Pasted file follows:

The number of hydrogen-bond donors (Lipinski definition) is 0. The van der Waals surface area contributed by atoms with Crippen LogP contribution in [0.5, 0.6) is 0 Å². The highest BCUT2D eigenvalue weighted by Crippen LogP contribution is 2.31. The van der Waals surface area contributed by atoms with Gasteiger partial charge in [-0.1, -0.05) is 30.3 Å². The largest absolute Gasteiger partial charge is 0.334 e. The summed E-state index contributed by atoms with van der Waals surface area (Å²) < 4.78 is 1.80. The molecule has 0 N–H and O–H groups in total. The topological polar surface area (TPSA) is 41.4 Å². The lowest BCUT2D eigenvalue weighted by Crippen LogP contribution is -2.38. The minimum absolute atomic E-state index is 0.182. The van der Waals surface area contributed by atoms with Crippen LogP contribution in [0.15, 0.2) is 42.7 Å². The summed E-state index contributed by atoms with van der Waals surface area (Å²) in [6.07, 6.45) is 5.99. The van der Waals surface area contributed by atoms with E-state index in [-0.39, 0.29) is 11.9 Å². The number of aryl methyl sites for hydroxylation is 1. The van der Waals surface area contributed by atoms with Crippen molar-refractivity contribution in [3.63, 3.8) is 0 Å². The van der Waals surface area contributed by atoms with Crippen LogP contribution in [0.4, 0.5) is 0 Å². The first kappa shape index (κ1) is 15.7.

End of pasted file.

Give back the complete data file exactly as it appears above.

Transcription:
The number of hydrogen-bond donors (Lipinski definition) is 0. The van der Waals surface area contributed by atoms with Crippen LogP contribution in [0.5, 0.6) is 0 Å². The highest BCUT2D eigenvalue weighted by Crippen LogP contribution is 2.31. The van der Waals surface area contributed by atoms with Gasteiger partial charge in [-0.1, -0.05) is 30.3 Å². The largest absolute Gasteiger partial charge is 0.334 e. The summed E-state index contributed by atoms with van der Waals surface area (Å²) < 4.78 is 1.80. The molecule has 0 N–H and O–H groups in total. The topological polar surface area (TPSA) is 41.4 Å². The lowest BCUT2D eigenvalue weighted by Crippen LogP contribution is -2.38. The minimum absolute atomic E-state index is 0.182. The van der Waals surface area contributed by atoms with Crippen LogP contribution in [0.15, 0.2) is 42.7 Å². The summed E-state index contributed by atoms with van der Waals surface area (Å²) in [6.07, 6.45) is 5.99. The van der Waals surface area contributed by atoms with E-state index in [-0.39, 0.29) is 11.9 Å². The number of aryl methyl sites for hydroxylation is 1. The van der Waals surface area contributed by atoms with Crippen molar-refractivity contribution in [3.63, 3.8) is 0 Å². The van der Waals surface area contributed by atoms with Crippen LogP contribution in [0.4, 0.5) is 0 Å². The first kappa shape index (κ1) is 15.7.